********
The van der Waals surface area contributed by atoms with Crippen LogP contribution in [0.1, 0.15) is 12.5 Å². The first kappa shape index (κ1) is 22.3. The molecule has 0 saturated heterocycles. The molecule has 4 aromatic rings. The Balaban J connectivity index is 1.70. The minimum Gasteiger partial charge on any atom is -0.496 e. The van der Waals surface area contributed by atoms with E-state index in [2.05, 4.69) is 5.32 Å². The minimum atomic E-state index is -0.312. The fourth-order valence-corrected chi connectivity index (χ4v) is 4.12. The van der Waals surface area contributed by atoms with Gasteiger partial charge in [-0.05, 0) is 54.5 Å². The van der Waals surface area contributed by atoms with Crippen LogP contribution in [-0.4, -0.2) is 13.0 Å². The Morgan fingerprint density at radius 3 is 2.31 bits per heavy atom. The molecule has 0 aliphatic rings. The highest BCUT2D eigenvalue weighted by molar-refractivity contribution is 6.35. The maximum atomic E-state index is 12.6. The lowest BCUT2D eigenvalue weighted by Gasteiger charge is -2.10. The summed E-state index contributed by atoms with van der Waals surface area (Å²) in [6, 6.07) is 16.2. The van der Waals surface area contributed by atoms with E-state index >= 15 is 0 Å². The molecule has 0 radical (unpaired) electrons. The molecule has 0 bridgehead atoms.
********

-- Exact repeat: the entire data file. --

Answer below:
The van der Waals surface area contributed by atoms with Crippen LogP contribution in [0.1, 0.15) is 12.5 Å². The first kappa shape index (κ1) is 22.3. The molecule has 0 saturated heterocycles. The molecule has 4 aromatic rings. The Balaban J connectivity index is 1.70. The minimum Gasteiger partial charge on any atom is -0.496 e. The van der Waals surface area contributed by atoms with E-state index in [2.05, 4.69) is 5.32 Å². The minimum atomic E-state index is -0.312. The fourth-order valence-corrected chi connectivity index (χ4v) is 4.12. The van der Waals surface area contributed by atoms with Gasteiger partial charge in [-0.05, 0) is 54.5 Å². The van der Waals surface area contributed by atoms with Crippen LogP contribution in [-0.4, -0.2) is 13.0 Å². The Morgan fingerprint density at radius 3 is 2.31 bits per heavy atom. The molecule has 0 aliphatic rings. The highest BCUT2D eigenvalue weighted by molar-refractivity contribution is 6.35. The maximum atomic E-state index is 12.6. The lowest BCUT2D eigenvalue weighted by Gasteiger charge is -2.10. The summed E-state index contributed by atoms with van der Waals surface area (Å²) in [6, 6.07) is 16.2. The van der Waals surface area contributed by atoms with E-state index >= 15 is 0 Å². The molecule has 0 radical (unpaired) electrons. The molecule has 0 bridgehead atoms.